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In a time when movies devoid of high-tech and horrifying gore and violence are few and far between, Alan Alda's most recent picture, Betsy's Wedding, gives emotion-starved moviegoers a refreshing two hours of simple entertainment. Not Academy Awardwinning entertainment, just plain old family entertainment. I saw this movie with my mother. It's that kind of movie.
The film opens with Hopper (Alan Alda), the father of bride-to-be Betsy, in bed beside his wife, played by the hilarious Madeline Kahn. He is having a nightmare, and wakes clutching her in fear. Hopper's frequent flights of fancy are whimsically depicted in the film, and Alda is a master of whimsy. But Alda's comic touch is surest when Hopper's line between fact and fantasy blurs.
When Betsy (brat-pack actress Molly Ringwald) announces her marriage plans, Hopper decides he is going to throw the biggest, most amazing wedding the whole damned world has ever seen. His decision is cemented when his pride is wounded by his in-laws-to-be. Betsy's fiance Jake comes from a wealthy family from the East Side of Manhattan. His family is in investment banking--they buy and sell companies, Betsy explains to her chubby Italian aunt--and offer to pay for the whole soiree in high style. ("At the Plaza Hotel, maybe?" they suggest.) Hopper, at the suggestion, says he'd like to finance the wedding himself. He is, of course, again dreaming.
The happy-go-lucky construction man accidentally ends up going into business with the mob to finance his big mouth. The resulting scenarios are actually quite funny. Or at least cute.
Jake and Betsy are duly reluctant throughout all the proceedings. They had hoped for a nice, small wedding, not parental intervention. There are tensions between families over everything from the guest list (Jakes' parents want to invite business associates; Betsy's a sizeable number of Italian relatives) to the honeymoon (Paris, say his parents; camping, say hers). The "kids" are torn between allegiance to the traditions of their elders and allegiance to themselves. They don't, for example, want the phrase "man and wife" in the ceremony because it's sexist. They don't want the word "God" either, because neither of them believes and neither of them is hypocritical. The meal at the wedding reception cannot have meat--they are both vegetarians.
But the two eventually learn that weddings are not for brides and grooms--they are for everybody else. As Betsy's grandmother explains the cermony to the bride, "They give you presents and you give them food." In the end, however, the wedding is not quite the way anyone plans. In the end, of course, it is a happy and blessed event.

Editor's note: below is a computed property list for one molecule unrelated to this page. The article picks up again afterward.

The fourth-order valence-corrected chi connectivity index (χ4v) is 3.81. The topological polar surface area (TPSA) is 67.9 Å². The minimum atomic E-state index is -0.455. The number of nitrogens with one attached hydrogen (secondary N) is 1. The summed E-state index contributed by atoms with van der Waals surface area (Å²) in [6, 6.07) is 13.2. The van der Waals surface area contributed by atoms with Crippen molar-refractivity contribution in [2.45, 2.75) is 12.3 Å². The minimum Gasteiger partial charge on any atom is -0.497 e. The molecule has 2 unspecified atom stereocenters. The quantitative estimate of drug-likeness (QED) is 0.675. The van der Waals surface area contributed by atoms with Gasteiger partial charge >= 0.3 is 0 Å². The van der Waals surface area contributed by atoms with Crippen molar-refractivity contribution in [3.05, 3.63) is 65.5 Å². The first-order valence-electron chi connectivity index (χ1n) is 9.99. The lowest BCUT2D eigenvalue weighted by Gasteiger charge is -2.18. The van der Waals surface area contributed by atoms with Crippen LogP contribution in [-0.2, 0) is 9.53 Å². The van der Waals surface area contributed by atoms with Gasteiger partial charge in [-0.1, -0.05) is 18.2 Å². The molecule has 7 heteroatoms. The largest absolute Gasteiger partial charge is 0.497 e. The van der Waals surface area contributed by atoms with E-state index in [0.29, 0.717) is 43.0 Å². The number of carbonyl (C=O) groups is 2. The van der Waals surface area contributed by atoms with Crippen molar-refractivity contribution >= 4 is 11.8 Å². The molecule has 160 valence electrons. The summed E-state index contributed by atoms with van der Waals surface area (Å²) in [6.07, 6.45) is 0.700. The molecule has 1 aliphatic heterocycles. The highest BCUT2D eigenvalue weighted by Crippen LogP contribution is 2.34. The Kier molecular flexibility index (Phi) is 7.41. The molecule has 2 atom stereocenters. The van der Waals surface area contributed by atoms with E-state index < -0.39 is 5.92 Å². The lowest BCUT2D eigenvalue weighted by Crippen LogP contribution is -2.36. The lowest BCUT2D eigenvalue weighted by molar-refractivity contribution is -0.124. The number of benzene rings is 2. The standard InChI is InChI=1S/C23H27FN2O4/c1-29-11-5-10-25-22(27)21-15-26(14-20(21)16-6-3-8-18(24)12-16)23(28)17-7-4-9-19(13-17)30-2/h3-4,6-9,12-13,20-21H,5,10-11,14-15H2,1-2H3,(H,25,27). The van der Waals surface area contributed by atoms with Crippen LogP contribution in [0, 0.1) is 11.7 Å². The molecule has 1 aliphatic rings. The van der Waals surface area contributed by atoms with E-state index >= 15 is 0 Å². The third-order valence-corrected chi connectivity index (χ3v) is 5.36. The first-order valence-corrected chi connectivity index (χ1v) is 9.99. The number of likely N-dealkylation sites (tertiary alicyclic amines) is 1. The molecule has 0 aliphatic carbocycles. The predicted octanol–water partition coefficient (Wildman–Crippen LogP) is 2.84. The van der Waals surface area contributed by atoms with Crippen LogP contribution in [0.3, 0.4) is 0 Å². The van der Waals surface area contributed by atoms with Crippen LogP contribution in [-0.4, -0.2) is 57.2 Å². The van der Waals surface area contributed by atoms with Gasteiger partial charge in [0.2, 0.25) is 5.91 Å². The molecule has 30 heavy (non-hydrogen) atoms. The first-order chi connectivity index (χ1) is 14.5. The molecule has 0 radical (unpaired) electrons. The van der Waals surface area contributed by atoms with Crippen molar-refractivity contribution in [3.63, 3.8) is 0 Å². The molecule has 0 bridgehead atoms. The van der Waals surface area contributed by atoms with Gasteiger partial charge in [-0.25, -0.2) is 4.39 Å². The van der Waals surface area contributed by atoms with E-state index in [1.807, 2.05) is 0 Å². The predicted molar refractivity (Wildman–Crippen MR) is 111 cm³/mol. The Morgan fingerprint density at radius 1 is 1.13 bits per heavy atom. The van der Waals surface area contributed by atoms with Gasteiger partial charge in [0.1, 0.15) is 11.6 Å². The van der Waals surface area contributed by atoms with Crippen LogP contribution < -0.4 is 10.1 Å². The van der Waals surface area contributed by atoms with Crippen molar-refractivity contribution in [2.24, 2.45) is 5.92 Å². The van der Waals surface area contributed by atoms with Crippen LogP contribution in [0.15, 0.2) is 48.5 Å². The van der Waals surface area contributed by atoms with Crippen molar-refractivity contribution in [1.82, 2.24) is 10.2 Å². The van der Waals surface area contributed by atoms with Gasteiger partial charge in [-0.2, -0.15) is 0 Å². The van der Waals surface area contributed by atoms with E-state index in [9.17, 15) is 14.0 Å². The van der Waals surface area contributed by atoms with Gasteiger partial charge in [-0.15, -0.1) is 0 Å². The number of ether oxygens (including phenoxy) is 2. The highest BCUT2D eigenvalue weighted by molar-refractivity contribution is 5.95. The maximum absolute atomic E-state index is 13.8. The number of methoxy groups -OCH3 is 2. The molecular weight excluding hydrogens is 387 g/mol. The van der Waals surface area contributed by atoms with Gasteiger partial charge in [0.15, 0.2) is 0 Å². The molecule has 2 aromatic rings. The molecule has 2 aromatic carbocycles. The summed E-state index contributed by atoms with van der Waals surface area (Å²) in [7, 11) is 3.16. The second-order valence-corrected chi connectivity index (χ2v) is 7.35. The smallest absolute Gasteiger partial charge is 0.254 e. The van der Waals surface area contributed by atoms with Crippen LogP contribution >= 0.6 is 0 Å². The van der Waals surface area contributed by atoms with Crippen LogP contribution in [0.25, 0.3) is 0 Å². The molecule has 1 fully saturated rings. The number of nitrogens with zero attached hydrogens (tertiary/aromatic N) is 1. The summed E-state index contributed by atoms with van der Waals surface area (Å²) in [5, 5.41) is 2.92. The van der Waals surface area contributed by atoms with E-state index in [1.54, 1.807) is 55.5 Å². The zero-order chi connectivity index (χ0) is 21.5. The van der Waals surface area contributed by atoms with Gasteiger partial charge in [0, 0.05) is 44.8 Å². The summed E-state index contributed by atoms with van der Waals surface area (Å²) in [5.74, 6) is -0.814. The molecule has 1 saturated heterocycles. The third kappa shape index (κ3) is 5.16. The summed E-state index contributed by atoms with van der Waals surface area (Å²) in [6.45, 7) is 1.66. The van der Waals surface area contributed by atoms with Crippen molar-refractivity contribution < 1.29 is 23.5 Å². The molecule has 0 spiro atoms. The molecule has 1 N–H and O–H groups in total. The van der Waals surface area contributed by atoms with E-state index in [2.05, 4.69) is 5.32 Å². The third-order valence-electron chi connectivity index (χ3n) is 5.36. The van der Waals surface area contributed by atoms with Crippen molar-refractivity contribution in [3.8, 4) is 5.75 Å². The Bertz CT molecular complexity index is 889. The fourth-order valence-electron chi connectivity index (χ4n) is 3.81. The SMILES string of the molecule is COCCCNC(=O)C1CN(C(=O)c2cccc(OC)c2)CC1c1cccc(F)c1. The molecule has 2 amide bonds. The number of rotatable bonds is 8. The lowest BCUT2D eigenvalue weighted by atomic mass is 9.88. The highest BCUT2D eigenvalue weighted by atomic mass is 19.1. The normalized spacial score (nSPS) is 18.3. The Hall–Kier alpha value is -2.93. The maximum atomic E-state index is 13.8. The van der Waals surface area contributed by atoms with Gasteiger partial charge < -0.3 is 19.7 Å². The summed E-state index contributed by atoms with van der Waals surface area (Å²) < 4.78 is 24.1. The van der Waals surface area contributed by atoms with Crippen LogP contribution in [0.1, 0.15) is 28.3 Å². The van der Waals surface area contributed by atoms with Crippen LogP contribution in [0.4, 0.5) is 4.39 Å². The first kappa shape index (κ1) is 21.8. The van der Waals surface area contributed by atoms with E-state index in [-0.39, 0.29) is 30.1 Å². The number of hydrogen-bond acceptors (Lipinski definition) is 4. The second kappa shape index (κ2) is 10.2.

Despite the title, the movie does not focus entirely on the wedding. The most charming subplot centers around Ally Sheedy (another brat-packer), Betsy's little sister Connie. She is a delighually insecure police officer who "likes arresting people." Most men find it hard to snuggle up with a woman with a gun on her shoulder. When Hopper is asked by his wife how they can afford a second wedding for Connie, he responds, "It's okay--no one likes her."
But one man grows to like her--Stevie, a mobster who has a gun of his own in his jacket pocket. Sheedy grins and purrs her way through this awkward romance with her usual winning air.
But Alda and Kahn give by far the best performances. They perfectly capture the warmth and confusion of parents letting go. Kahn is at once neurotic and loving, and Alda, suitably nostalgic.
Ringwald alone does not not impress. She has yet to go beyond the formula she found in the beginning of her career. She whines, she pouts, she looks tremulous and annoys. She--again--wears wacky clothes. The only thing that has changed is the color of her famous mop--it has gotten progressively more orange and progressively less flattering. Ringwald would be better off spending less time at the hairdresser and more time enrolled in a decent acting class.
But these are pipe dreams akin to Hopper's, and best left at the theater door. If you can overlook the title character, you will enjoy the two hours. And so will your mom.
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